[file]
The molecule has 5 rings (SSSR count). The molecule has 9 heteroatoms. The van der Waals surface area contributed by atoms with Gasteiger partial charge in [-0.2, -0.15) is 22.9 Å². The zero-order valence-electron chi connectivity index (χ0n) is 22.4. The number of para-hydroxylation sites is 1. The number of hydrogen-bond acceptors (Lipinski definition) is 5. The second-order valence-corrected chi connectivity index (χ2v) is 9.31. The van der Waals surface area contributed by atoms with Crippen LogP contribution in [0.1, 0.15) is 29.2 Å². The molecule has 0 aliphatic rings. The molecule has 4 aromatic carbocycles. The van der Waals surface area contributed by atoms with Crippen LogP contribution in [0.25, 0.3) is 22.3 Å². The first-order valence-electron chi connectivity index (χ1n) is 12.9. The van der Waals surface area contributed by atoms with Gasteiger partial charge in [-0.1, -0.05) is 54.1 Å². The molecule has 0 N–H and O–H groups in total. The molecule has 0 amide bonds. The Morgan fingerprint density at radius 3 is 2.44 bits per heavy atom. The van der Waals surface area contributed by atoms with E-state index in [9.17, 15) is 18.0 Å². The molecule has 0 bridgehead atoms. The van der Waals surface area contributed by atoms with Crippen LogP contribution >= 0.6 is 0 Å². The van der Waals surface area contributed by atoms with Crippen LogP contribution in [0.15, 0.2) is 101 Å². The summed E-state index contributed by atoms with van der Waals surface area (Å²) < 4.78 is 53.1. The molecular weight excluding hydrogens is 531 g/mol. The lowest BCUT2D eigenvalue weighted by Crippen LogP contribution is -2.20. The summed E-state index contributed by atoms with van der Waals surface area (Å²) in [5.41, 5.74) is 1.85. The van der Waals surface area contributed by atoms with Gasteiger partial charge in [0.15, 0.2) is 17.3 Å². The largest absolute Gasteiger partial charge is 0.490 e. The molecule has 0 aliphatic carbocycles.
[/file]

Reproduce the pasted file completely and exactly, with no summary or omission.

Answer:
The molecule has 5 rings (SSSR count). The molecule has 9 heteroatoms. The van der Waals surface area contributed by atoms with Gasteiger partial charge in [-0.2, -0.15) is 22.9 Å². The zero-order valence-electron chi connectivity index (χ0n) is 22.4. The number of para-hydroxylation sites is 1. The number of hydrogen-bond acceptors (Lipinski definition) is 5. The second-order valence-corrected chi connectivity index (χ2v) is 9.31. The van der Waals surface area contributed by atoms with Crippen LogP contribution in [0.1, 0.15) is 29.2 Å². The molecule has 0 aliphatic rings. The molecule has 4 aromatic carbocycles. The van der Waals surface area contributed by atoms with Crippen LogP contribution in [0.25, 0.3) is 22.3 Å². The first-order valence-electron chi connectivity index (χ1n) is 12.9. The van der Waals surface area contributed by atoms with Gasteiger partial charge in [-0.1, -0.05) is 54.1 Å². The molecule has 0 N–H and O–H groups in total. The molecule has 0 amide bonds. The Morgan fingerprint density at radius 3 is 2.44 bits per heavy atom. The van der Waals surface area contributed by atoms with E-state index in [9.17, 15) is 18.0 Å². The molecule has 0 bridgehead atoms. The van der Waals surface area contributed by atoms with Crippen LogP contribution >= 0.6 is 0 Å². The van der Waals surface area contributed by atoms with Crippen LogP contribution in [0.15, 0.2) is 101 Å². The summed E-state index contributed by atoms with van der Waals surface area (Å²) < 4.78 is 53.1. The molecular weight excluding hydrogens is 531 g/mol. The lowest BCUT2D eigenvalue weighted by Crippen LogP contribution is -2.20. The summed E-state index contributed by atoms with van der Waals surface area (Å²) in [5.41, 5.74) is 1.85. The van der Waals surface area contributed by atoms with Gasteiger partial charge in [0.15, 0.2) is 17.3 Å². The largest absolute Gasteiger partial charge is 0.490 e. The molecule has 0 aliphatic carbocycles.